In the late 1960’s, Betty Lou married my dad, Frank McDonald, who she met while working at a summer camp. The story (as he told it) was that he was trying to flirt but became so distracted by my mom’s beauty that he sat down on her painter’s palette, and neither his ego nor his white jeans ever fully recovered! A screenwriter at heart, he probably romanticized those details since my mom doesn’t share his recollection! In their early years, the couple worked together in Frank’s ad agency. Betty Lou’s creativity seemed to make each campaign more successful. A talented vocalist, he even hired her to sing the “jingle” for Herr’s Potato Chips, “Good things come from the country!” and cast her with my brother, an infant at the time, in the commercial. Herr’s must have been a great account - we were loyal to the brand throughout my childhood, and I felt like I heard that story every time a bag of chips was opened!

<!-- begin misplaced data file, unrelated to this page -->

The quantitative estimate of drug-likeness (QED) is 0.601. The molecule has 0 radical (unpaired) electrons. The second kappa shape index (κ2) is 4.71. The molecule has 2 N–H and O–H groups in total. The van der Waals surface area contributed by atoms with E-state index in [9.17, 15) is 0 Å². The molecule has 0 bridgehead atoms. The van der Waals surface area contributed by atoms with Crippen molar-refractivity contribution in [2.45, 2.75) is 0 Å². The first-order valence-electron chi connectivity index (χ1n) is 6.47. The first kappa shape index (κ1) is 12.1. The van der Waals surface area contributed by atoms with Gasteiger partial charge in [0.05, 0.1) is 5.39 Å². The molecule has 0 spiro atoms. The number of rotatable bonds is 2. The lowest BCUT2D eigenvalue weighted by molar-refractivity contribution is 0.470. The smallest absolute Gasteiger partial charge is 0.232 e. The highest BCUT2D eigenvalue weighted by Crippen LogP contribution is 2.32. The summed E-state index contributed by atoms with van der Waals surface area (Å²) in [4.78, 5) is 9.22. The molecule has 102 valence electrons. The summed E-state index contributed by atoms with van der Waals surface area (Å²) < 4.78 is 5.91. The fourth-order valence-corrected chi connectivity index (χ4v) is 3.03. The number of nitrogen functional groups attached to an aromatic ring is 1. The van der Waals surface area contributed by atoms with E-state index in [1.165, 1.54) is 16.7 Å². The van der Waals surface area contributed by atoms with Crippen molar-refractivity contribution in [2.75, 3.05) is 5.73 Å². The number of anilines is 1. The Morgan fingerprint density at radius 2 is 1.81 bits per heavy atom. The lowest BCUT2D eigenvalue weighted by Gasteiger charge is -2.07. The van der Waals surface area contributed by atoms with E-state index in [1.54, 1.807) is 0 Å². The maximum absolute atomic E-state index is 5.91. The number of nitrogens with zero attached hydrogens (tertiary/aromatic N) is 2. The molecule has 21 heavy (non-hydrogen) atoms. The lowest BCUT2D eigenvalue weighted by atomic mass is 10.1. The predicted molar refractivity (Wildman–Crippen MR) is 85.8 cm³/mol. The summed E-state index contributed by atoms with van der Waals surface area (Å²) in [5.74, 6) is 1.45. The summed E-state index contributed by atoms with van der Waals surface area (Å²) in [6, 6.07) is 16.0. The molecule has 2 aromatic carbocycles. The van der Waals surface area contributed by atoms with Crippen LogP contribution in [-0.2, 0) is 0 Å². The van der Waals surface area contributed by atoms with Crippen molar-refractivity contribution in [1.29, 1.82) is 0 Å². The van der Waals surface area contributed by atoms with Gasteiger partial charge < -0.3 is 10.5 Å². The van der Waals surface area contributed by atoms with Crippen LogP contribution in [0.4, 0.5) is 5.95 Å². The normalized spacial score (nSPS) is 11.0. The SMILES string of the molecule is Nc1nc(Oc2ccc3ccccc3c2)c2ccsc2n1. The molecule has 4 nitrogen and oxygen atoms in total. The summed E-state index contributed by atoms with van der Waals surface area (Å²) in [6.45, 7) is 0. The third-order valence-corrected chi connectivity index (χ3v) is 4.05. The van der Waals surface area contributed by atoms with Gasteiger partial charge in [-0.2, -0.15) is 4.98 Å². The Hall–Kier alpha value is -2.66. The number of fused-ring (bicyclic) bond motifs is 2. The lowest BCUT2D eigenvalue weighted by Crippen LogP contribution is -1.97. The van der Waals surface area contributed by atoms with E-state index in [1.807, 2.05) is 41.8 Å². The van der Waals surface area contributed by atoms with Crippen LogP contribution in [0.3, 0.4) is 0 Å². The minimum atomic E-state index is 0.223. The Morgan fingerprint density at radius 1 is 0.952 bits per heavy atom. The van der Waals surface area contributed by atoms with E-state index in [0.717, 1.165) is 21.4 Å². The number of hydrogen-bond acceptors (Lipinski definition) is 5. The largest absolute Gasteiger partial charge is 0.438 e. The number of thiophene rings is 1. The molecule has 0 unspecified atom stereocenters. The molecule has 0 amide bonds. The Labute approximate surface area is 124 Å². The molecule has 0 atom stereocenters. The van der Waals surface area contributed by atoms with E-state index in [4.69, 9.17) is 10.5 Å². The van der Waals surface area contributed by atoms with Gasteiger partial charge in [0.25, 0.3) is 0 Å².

By the early 1970’s, Betty Lou was a mom of two, and took a job as the Art Teacher for Lower Bucks Christian Academy. She was dedicated and worked tirelessly, often late into the night. I had a blast, roller skating through the library while she finished the yearbook with her students, and following the janitor from room to room, annoying him with my awful piano playing. For her students, the lessons were so engaging, many remember them to this day. Betty Lou remains close with several of the “kids” she met during her decade of teaching, and Facebook allows them to stay connected and reminisce.